Story by Mikey Lowe
Inspiration strikes in strange ways. The lyric, “Hey Porter” was being repeated in Johnny Cash’s baritone timbre and my mouth was wetter than a dog’s once Pavlov rang the dinner bell. I needed a beer. My morning had officially begun.
David Wondrich once suggested that cocktail tastes differed by distance to the city centre. He suggested that rural men came to city bars and drank sweetened cocktails, but men of the town? They drank strong drinks, washed down with the dry banter of local politics.
There is whimsy in this anecdote and the same has been said for beer; 18th-century rural types drank pale ale and wheat beers, whilst their brothers in booze drank the more robust porter style of ales.
Porter was popularised in the 18th century during London’s industrial revolution. Steam-powered engines provided power and cooling systems, which for the first time allowed year-round brewing and storing. This also signalled the end of the small pub brewery, and the beginning of commercial brewing, lending credence to considering the changing palates based on proximity to business epicentres. Perhaps the story has more fact than whimsy.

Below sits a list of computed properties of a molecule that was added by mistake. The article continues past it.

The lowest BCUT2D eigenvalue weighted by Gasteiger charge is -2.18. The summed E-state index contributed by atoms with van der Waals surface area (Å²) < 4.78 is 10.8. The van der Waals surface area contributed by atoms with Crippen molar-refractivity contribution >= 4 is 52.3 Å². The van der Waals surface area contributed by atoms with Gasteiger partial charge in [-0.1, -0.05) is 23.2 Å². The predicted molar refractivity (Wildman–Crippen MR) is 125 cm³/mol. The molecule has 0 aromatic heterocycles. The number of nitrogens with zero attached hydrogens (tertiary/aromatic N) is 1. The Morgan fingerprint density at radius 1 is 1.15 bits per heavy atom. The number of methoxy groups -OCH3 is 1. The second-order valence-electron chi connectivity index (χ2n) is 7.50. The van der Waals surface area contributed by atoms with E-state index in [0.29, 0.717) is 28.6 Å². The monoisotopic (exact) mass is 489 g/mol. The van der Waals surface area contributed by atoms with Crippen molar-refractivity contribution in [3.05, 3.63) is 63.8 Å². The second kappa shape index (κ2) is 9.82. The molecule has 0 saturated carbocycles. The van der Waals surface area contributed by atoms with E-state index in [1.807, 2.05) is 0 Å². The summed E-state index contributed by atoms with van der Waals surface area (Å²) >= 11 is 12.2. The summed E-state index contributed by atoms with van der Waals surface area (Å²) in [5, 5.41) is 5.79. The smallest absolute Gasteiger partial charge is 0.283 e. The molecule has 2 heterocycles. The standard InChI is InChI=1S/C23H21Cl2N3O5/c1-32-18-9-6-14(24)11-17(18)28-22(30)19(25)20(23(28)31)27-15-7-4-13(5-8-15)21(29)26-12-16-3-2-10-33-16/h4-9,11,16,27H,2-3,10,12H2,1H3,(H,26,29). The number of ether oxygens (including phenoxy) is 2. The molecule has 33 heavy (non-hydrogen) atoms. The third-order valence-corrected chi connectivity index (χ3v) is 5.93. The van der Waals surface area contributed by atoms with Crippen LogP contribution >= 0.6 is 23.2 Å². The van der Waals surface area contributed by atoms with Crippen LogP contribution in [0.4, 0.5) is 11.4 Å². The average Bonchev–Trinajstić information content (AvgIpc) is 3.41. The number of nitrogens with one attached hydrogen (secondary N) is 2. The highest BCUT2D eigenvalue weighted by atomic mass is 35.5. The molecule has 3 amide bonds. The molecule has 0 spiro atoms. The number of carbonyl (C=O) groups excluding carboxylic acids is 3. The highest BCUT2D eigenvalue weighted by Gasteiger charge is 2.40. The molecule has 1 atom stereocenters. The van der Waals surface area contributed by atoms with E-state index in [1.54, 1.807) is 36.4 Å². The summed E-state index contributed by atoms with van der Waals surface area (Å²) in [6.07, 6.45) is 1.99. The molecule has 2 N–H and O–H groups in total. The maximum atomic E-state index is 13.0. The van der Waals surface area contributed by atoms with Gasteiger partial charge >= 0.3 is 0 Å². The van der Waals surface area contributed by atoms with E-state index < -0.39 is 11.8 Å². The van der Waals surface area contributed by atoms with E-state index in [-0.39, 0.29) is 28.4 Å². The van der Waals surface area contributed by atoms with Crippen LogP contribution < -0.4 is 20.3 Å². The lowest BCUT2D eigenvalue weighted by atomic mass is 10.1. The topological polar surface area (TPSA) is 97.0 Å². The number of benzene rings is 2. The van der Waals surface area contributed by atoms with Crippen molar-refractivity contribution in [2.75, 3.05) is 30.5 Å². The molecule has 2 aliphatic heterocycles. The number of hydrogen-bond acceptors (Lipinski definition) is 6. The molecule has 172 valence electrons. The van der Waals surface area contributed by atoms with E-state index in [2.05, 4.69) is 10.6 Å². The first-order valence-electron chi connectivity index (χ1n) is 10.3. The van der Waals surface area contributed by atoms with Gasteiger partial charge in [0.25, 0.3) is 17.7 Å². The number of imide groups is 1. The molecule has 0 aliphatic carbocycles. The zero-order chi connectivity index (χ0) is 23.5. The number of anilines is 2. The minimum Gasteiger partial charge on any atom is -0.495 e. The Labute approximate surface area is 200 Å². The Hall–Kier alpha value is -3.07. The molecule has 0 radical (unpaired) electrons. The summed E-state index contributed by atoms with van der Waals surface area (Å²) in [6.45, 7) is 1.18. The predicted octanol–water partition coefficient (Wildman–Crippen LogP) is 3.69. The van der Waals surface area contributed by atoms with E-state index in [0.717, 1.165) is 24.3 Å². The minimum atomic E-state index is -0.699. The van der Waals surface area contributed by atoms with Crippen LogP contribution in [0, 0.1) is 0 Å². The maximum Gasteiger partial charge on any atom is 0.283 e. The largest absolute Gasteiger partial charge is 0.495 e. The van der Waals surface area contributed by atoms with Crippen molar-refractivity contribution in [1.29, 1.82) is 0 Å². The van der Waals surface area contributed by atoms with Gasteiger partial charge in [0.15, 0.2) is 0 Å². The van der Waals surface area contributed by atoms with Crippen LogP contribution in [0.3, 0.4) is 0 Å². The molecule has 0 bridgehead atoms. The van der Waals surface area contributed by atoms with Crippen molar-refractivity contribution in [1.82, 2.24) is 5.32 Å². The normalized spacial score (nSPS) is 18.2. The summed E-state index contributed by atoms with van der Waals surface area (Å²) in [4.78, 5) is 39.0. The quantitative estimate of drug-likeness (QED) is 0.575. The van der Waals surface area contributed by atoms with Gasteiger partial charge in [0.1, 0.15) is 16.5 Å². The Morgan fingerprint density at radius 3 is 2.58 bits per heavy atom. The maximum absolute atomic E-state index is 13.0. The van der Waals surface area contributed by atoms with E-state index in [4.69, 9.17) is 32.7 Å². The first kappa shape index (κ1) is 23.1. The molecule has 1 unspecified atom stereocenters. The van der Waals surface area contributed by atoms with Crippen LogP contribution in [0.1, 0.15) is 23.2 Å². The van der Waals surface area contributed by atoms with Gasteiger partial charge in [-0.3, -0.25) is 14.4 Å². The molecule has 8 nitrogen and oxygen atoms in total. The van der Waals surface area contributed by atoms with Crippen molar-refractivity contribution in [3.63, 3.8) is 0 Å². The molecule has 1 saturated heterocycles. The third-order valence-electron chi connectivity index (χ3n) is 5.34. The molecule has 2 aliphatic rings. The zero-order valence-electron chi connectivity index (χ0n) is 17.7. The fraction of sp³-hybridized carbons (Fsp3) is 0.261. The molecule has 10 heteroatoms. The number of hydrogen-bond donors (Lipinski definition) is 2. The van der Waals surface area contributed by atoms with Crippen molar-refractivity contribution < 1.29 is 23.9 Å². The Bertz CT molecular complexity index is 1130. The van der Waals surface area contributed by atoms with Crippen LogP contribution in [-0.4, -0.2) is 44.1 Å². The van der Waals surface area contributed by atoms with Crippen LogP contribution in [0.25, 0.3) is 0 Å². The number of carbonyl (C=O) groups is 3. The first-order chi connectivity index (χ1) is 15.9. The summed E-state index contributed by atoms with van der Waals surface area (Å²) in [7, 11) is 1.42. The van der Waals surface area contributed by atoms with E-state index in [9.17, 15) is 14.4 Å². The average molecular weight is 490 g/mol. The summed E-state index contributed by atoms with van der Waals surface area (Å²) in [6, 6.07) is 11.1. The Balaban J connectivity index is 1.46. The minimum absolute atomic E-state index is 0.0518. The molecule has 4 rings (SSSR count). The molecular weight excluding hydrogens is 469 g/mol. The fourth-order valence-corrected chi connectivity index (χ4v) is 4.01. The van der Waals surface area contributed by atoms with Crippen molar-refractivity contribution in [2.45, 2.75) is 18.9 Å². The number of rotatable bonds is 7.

The 4-1-1 all about the porter style goes like this.
The porter was most likely synonymous with London brown ale popular at the turn of the 18th century.
The earliest mention of porter is by political journalist and poet Nicholas Amhurst (May 22nd, 1721) describing his dining “upon beef, cabbage and porter.”
Swiss-born César de Saussure writes (October 29th, 1726) that its name was derived from the occupations of the manual labourers who preferred it. Porters, perhaps, being partially responsible for theories in its naming.
Porter differs to stout due to the nature of stout being a nomination of stronger beers at the time. Often associated with dark beers cascading from double/strong/and stout porter; shortening to just ‘stout’. Implying ‘stout’ was a term for any strong beer, which is true. The resurrection of white stouts seems more a semantic throwback, but are proving moderately popular.
Porters use malted barley, but stouts use primarily unmalted roasted barley. Porters tend to be slightly lighter and less full-bodied than stouts, in part due to the residuals left over in brewing between those specified categories of barley; specifically, malted grain has more fermentable sugars eaten by the yeast, ergo lighter profile. Unmalted grain have more starch leaving more residuals in the final beer, ergo higher relative density and profile.
Warming in the winter, modest in the summer, the porter style offers something for all. Waning warm weather permits us to switch up lighter for heavier styles. Porter should not be hoarded in city centres, but scattered across all taverns and bars. Being nutritious and filling, porter inspired the manual labourers work ethic.
I can attest to that.